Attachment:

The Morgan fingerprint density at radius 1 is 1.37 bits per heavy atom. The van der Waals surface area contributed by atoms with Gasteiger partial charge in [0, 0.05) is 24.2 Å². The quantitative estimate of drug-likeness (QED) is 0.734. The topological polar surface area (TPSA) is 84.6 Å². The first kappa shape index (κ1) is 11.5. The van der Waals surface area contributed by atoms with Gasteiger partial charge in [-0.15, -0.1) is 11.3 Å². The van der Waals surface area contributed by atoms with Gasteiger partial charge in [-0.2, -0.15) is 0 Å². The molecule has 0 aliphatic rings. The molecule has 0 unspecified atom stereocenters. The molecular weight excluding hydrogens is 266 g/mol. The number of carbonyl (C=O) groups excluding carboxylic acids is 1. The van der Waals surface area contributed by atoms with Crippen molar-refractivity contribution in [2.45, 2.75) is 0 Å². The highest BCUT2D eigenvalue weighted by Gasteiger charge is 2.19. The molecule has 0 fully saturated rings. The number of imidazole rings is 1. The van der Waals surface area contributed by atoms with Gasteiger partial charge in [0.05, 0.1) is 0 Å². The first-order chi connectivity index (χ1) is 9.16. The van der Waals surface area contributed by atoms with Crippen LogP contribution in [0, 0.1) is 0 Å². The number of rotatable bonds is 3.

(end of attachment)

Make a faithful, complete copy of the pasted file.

The Morgan fingerprint density at radius 1 is 1.37 bits per heavy atom. The van der Waals surface area contributed by atoms with Gasteiger partial charge in [0, 0.05) is 24.2 Å². The quantitative estimate of drug-likeness (QED) is 0.734. The topological polar surface area (TPSA) is 84.6 Å². The first kappa shape index (κ1) is 11.5. The van der Waals surface area contributed by atoms with Gasteiger partial charge in [-0.15, -0.1) is 11.3 Å². The van der Waals surface area contributed by atoms with Gasteiger partial charge in [-0.2, -0.15) is 0 Å². The molecule has 0 aliphatic rings. The molecule has 0 unspecified atom stereocenters. The molecular weight excluding hydrogens is 266 g/mol. The number of carbonyl (C=O) groups excluding carboxylic acids is 1. The van der Waals surface area contributed by atoms with Crippen molar-refractivity contribution in [2.45, 2.75) is 0 Å². The highest BCUT2D eigenvalue weighted by Gasteiger charge is 2.19. The molecule has 0 fully saturated rings. The number of imidazole rings is 1. The van der Waals surface area contributed by atoms with Gasteiger partial charge in [0.05, 0.1) is 0 Å². The first-order chi connectivity index (χ1) is 9.16. The van der Waals surface area contributed by atoms with Crippen LogP contribution in [0, 0.1) is 0 Å². The number of rotatable bonds is 3.